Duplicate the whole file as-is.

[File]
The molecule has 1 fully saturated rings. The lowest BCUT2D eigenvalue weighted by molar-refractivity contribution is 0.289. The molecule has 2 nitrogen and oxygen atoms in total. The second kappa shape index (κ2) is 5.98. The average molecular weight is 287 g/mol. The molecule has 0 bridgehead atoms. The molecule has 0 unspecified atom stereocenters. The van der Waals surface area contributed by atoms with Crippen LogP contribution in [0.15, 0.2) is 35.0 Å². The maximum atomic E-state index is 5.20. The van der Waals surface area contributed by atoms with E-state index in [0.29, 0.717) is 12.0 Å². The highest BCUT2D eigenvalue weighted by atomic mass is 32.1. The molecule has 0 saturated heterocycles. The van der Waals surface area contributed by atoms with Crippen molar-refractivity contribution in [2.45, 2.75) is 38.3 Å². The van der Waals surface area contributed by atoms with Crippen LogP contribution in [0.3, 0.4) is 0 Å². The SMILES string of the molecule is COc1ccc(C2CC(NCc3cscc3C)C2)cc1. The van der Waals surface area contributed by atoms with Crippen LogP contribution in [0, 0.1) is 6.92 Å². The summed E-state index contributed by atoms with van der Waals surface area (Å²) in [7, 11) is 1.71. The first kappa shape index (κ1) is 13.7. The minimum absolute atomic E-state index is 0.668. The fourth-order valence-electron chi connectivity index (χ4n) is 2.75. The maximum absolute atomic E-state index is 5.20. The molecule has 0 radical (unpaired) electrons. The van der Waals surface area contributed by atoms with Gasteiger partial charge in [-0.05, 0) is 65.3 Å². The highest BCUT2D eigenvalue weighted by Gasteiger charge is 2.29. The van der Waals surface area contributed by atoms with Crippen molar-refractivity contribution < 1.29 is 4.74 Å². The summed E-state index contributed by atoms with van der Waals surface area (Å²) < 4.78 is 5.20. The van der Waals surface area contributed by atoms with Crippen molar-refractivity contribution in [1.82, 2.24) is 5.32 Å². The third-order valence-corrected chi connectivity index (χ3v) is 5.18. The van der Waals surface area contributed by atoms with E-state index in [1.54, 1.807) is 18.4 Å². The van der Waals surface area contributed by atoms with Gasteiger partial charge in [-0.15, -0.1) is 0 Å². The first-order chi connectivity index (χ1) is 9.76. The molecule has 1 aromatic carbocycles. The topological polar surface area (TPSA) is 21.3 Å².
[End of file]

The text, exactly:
The molecule has 1 fully saturated rings. The lowest BCUT2D eigenvalue weighted by molar-refractivity contribution is 0.289. The molecule has 2 nitrogen and oxygen atoms in total. The second kappa shape index (κ2) is 5.98. The average molecular weight is 287 g/mol. The molecule has 0 bridgehead atoms. The molecule has 0 unspecified atom stereocenters. The van der Waals surface area contributed by atoms with Crippen LogP contribution in [0.15, 0.2) is 35.0 Å². The maximum atomic E-state index is 5.20. The van der Waals surface area contributed by atoms with E-state index in [0.29, 0.717) is 12.0 Å². The highest BCUT2D eigenvalue weighted by atomic mass is 32.1. The molecule has 0 saturated heterocycles. The van der Waals surface area contributed by atoms with Crippen molar-refractivity contribution in [2.45, 2.75) is 38.3 Å². The van der Waals surface area contributed by atoms with Crippen LogP contribution in [0.3, 0.4) is 0 Å². The SMILES string of the molecule is COc1ccc(C2CC(NCc3cscc3C)C2)cc1. The van der Waals surface area contributed by atoms with Crippen LogP contribution in [0, 0.1) is 6.92 Å². The summed E-state index contributed by atoms with van der Waals surface area (Å²) in [7, 11) is 1.71. The first kappa shape index (κ1) is 13.7. The minimum absolute atomic E-state index is 0.668. The fourth-order valence-electron chi connectivity index (χ4n) is 2.75. The maximum absolute atomic E-state index is 5.20. The molecule has 0 radical (unpaired) electrons. The van der Waals surface area contributed by atoms with Gasteiger partial charge in [-0.05, 0) is 65.3 Å². The highest BCUT2D eigenvalue weighted by Gasteiger charge is 2.29. The van der Waals surface area contributed by atoms with Crippen molar-refractivity contribution < 1.29 is 4.74 Å². The summed E-state index contributed by atoms with van der Waals surface area (Å²) < 4.78 is 5.20. The van der Waals surface area contributed by atoms with Crippen molar-refractivity contribution in [1.82, 2.24) is 5.32 Å². The third-order valence-corrected chi connectivity index (χ3v) is 5.18. The van der Waals surface area contributed by atoms with E-state index in [1.54, 1.807) is 18.4 Å². The van der Waals surface area contributed by atoms with Gasteiger partial charge in [-0.15, -0.1) is 0 Å². The first-order chi connectivity index (χ1) is 9.76. The molecule has 1 aromatic carbocycles. The topological polar surface area (TPSA) is 21.3 Å².